Is There Such a Thing as Power-Writing?

It’s been waaayy too long since I dug myself into one of my WIPs. Life is all good, the busy is all good, but I am reminded once again how simultaneously easy and hard it is to put all your focus onto tasks that have to be done, away from the fiction that doesn’t have the same kind of deadline.

The busy this week was some family travel and putting finishing touches on my workshops for the Pennwriters conference next week. I’m really looking forward to heading out to Pittsburgh, meeting new writers, and just having a little conference fun and adventure.

I’m also really looking forward to coming back and writing.

And I’m thinking about the idea of just throwing myself back into my historical and blasting through some chapters, to get back into Caro’s world and problems. I’ve written fast before, on other projects, and it feels incredibly productive and fulfilling. I suspect, too, that–for me–the difference in these early drafts between what I get when I write fast and what I get when I write more slowly isn’t all that big a gap.

Then again, I felt like I rushed the first draft (even though it took me forEVAH!) and had promised myself I would take my time on this one. It’s that pull of the pressure coming at me, I know. The pressure to accomplish, to complete, to have another big milestone under my belt.

And,  yes, I know this is pressure I need to resist.

So…once again, it’ll probably be a compromise. I’ll try to give myself a day of transition, but then get a file open and start thinking and writing. I’ll let myself clean up the chaos that I’ve created by my focus these last couple of weeks, but I’ll also make sure I put that after my writing time. And I’ll try not to let myself sweat the small stuff in the writing–the word choices, the sentences, the perfect historic details.

So maybe no actual power writing.

Maybe just some nice, long strides uphill that take me over the top and forward along the trail.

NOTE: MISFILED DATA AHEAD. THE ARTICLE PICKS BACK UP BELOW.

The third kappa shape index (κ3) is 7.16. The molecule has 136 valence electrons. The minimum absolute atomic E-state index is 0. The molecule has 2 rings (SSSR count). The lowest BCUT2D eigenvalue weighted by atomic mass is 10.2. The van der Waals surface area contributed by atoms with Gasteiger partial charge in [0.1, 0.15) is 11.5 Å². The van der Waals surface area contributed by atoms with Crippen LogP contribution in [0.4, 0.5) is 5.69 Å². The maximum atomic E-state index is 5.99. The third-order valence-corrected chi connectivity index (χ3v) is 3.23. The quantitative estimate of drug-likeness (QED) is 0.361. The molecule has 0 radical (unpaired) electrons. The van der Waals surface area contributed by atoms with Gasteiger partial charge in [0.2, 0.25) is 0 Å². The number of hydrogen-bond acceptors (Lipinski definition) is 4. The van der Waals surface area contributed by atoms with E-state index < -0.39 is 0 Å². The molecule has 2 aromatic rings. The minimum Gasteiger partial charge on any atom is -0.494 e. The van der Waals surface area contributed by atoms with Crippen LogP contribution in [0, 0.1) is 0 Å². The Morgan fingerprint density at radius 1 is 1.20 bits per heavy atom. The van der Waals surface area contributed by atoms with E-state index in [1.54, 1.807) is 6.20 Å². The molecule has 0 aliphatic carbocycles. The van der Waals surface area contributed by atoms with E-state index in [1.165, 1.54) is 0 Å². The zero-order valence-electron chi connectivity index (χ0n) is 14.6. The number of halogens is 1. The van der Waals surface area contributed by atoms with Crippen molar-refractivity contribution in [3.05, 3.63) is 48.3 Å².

What do you do when you’ve been away from a project for a while. Throw yourself in head first, or dip a few toes in to see how cold it is?


  1. Compromise is always good. I say keep a good pace throughout, and then power sprint at the end.

    It’s hard to be away from the books, isn’t it? I’ve had to concentrate on freelance work for the past two weeks, and although it’s good financially speaking, it really does take some time to get back into that fiction mind-set when you return.

    Can’t wait to hear about your upcoming conference. 🙂


    • beckylevine says:

      Sounds good to me. If I sprint at the start, I tend to stumble a lot!

      The freelance-work thing and writing is a juggling act. I want to do more of the former and still keep the latter going. And not drop any big plates on my head!


  2. When I’ve been away for a while I have to go back and read the chapter or two before what I’m working on now. It helps me get back into the story, remember where I left the characters and gets me excited about writing again. Good luck with the juggling!


  3. Julie says:

    I absolutely believe in power writing. I’m a deadline-oriented person, so if I have to have something finished by a certain date, I will leave a charred and smoking trail behind me if I need to. Whatever gets us there, fast or slow, it’s all good.


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